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In memory of Brian McKiverigan

Brian McKiverigan leaflet cropped



To watch Brian's Funeral Mass, click on the link above.

In memory of Brian McKiverigan

1929 – 2022

As for me, I am already being poured out as a libation and the time of my departure has come. These words, my dear people, we heard just a few moments ago in our second reading, we believe were written by St. Paul towards the end of his life, by then a prisoner in Rome to his co-worker and helper, Timothy.

He simply now can write from his imprisonment, encouraging those who come after him to continue his work in the world. And as he expresses to Timothy, in this letter, life to be seems moving gradually away from him and the end, in earthly terms, is not too far away for him.

And as we get a sense from what we heard, as he looks back over his reflects on his life, Paul expresses a certain sense of satisfaction that he did what he could in terms of the work entrusted to him while in the world And so he says, I have fought the good fight……

As a cross country and long distance runner in his early years, and someone greatly interested in athletics all his life, Brian would have understood well the importance of ‘finishing the race’, as St. Paul puts it - keeping going until one reached the finishing line. I think he would have appreciated Paul’s talk of running a race, which is the image Paul uses here to explain the experience of life and the challenges of living faithfully and living as fully as possible right to the finishing line.

Having himself made it some distance into this 93rd year, we can truly say that Brian McKiverigan was someone who kept going, who didn’t give up easily. He manged to live what was both a very long life, even by today’s standards, and a very full and engaged life. Remaining independent and active and out and about tight up until the very moment of his death of Tuesday morning.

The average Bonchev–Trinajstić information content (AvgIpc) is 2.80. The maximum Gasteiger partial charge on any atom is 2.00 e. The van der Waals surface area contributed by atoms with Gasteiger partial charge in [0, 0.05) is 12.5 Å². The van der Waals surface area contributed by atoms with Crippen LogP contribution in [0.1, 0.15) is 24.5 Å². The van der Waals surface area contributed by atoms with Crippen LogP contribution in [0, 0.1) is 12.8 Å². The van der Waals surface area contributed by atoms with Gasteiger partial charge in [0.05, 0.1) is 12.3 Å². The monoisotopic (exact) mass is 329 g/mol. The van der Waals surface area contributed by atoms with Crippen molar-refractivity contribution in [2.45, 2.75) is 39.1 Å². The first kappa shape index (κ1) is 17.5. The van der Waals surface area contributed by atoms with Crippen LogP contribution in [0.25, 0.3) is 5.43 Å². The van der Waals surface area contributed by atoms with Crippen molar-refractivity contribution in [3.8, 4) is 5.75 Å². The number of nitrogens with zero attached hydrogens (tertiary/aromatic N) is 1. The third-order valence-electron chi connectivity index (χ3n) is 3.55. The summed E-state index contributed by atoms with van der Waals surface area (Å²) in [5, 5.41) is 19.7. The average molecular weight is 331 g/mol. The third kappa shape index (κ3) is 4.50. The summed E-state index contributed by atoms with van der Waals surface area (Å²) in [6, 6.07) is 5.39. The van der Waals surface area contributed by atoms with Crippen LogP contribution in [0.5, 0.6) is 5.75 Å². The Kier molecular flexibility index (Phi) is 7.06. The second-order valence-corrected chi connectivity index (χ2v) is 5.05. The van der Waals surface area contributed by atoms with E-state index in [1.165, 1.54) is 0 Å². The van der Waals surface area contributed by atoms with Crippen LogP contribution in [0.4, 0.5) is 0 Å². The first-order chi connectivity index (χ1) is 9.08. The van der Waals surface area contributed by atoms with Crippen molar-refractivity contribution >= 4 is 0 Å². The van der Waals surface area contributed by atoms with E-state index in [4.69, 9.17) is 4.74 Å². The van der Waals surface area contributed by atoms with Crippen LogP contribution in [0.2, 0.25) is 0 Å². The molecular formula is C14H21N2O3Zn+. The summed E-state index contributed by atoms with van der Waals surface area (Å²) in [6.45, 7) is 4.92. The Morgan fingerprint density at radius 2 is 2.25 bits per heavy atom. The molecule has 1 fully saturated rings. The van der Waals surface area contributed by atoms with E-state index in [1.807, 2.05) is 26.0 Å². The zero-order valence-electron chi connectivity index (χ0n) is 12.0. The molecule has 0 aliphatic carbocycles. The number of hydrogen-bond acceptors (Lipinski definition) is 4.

Vrian had very obviously been blessed with the health strength to be able to do this and to keep going right to the very end. And we are glad for him that this was the way. And now that the end has come for Brian we give thanks to God for the long and active life that was his – and in turn was a gift to his nearest and dearest , to the wider McKiverigan family and to this community and parish in which he lived out his many years.

Brian was a son of the late Barney and Annie McKiverigan and was raised in the townland of Kernan, not far from where this parish borders Aghaderg. He was born in October 1929 and we can calculate that it was, a whole decade before the outbreak of the 2nd World War so its probably hard for most us of present to realise how very different a world that would have been in comparison to the world we live in today And therefore to imagine the extent of the change that Brian McKiverigan must have lived through and the changes he must have seen in the course of his lifetime. He was the 3rd eldest of a family of 8, a younger sibling had died earl in childhood and Brian grew up alongside his four brothers and two sisters, of which as I mentioned at the beginning, Mona here remains the only surviving member of the original household in which Brian grew up.

Brian attended the former Castle Hill National School in Gilford beside the chapel and after his schooldays he trained as a roofer and roofing became his trade for the rest of his working life. His brothers worked alongside Brian roofing in earlier years and later on both his sons Michael and Paul would learn the trade from their father.

By in the 1950’s Brian met and fell in love with Patsy Wallace from the Annaclone area and they were married in Annaclone chapel in 1958. Brian and Patsy eventually settled in the McKiverigan homestead where Brian had been born and there, they would go on to rear their two sons and three daughters. In that house where Brian grew up, he would spend the rest of his long life.